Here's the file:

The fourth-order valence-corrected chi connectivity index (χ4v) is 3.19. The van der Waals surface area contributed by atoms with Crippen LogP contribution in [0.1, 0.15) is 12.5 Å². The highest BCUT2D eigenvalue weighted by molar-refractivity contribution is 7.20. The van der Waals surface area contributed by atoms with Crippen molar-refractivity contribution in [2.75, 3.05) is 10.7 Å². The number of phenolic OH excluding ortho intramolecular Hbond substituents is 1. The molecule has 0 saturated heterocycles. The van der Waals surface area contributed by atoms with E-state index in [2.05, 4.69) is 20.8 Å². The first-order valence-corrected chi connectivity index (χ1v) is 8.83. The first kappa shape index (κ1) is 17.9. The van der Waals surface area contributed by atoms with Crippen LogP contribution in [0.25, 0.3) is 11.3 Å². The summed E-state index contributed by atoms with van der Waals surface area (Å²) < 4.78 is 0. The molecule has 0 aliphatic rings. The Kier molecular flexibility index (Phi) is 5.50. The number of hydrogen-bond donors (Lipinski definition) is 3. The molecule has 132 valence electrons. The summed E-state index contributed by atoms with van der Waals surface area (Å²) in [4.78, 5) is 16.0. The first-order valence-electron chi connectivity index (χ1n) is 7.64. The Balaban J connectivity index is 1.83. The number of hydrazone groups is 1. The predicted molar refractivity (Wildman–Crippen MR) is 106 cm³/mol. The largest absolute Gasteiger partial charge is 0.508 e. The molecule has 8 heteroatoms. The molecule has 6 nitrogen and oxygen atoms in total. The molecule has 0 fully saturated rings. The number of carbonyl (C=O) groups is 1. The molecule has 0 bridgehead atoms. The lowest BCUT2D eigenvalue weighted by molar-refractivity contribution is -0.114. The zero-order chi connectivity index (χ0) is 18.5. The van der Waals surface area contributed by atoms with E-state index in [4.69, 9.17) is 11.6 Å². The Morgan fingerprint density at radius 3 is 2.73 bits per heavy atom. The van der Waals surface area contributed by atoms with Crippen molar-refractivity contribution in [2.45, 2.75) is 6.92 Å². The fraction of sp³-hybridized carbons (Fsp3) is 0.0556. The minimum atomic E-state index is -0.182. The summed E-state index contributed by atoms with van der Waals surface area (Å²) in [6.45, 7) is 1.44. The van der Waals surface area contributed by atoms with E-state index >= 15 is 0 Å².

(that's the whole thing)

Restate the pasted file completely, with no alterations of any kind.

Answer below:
The fourth-order valence-corrected chi connectivity index (χ4v) is 3.19. The van der Waals surface area contributed by atoms with Crippen LogP contribution in [0.1, 0.15) is 12.5 Å². The highest BCUT2D eigenvalue weighted by molar-refractivity contribution is 7.20. The van der Waals surface area contributed by atoms with Crippen molar-refractivity contribution in [2.75, 3.05) is 10.7 Å². The number of phenolic OH excluding ortho intramolecular Hbond substituents is 1. The molecule has 0 saturated heterocycles. The van der Waals surface area contributed by atoms with E-state index in [2.05, 4.69) is 20.8 Å². The first-order valence-corrected chi connectivity index (χ1v) is 8.83. The first kappa shape index (κ1) is 17.9. The van der Waals surface area contributed by atoms with Crippen LogP contribution in [0.25, 0.3) is 11.3 Å². The summed E-state index contributed by atoms with van der Waals surface area (Å²) < 4.78 is 0. The molecule has 0 aliphatic rings. The Kier molecular flexibility index (Phi) is 5.50. The number of hydrogen-bond donors (Lipinski definition) is 3. The molecule has 132 valence electrons. The summed E-state index contributed by atoms with van der Waals surface area (Å²) in [4.78, 5) is 16.0. The first-order valence-electron chi connectivity index (χ1n) is 7.64. The Balaban J connectivity index is 1.83. The number of hydrazone groups is 1. The predicted molar refractivity (Wildman–Crippen MR) is 106 cm³/mol. The largest absolute Gasteiger partial charge is 0.508 e. The molecule has 8 heteroatoms. The molecule has 6 nitrogen and oxygen atoms in total. The molecule has 0 fully saturated rings. The number of carbonyl (C=O) groups is 1. The molecule has 0 bridgehead atoms. The lowest BCUT2D eigenvalue weighted by molar-refractivity contribution is -0.114. The zero-order chi connectivity index (χ0) is 18.5. The van der Waals surface area contributed by atoms with E-state index in [4.69, 9.17) is 11.6 Å². The Morgan fingerprint density at radius 3 is 2.73 bits per heavy atom. The van der Waals surface area contributed by atoms with Crippen molar-refractivity contribution in [2.45, 2.75) is 6.92 Å². The fraction of sp³-hybridized carbons (Fsp3) is 0.0556. The minimum atomic E-state index is -0.182. The summed E-state index contributed by atoms with van der Waals surface area (Å²) in [6.45, 7) is 1.44. The van der Waals surface area contributed by atoms with E-state index >= 15 is 0 Å².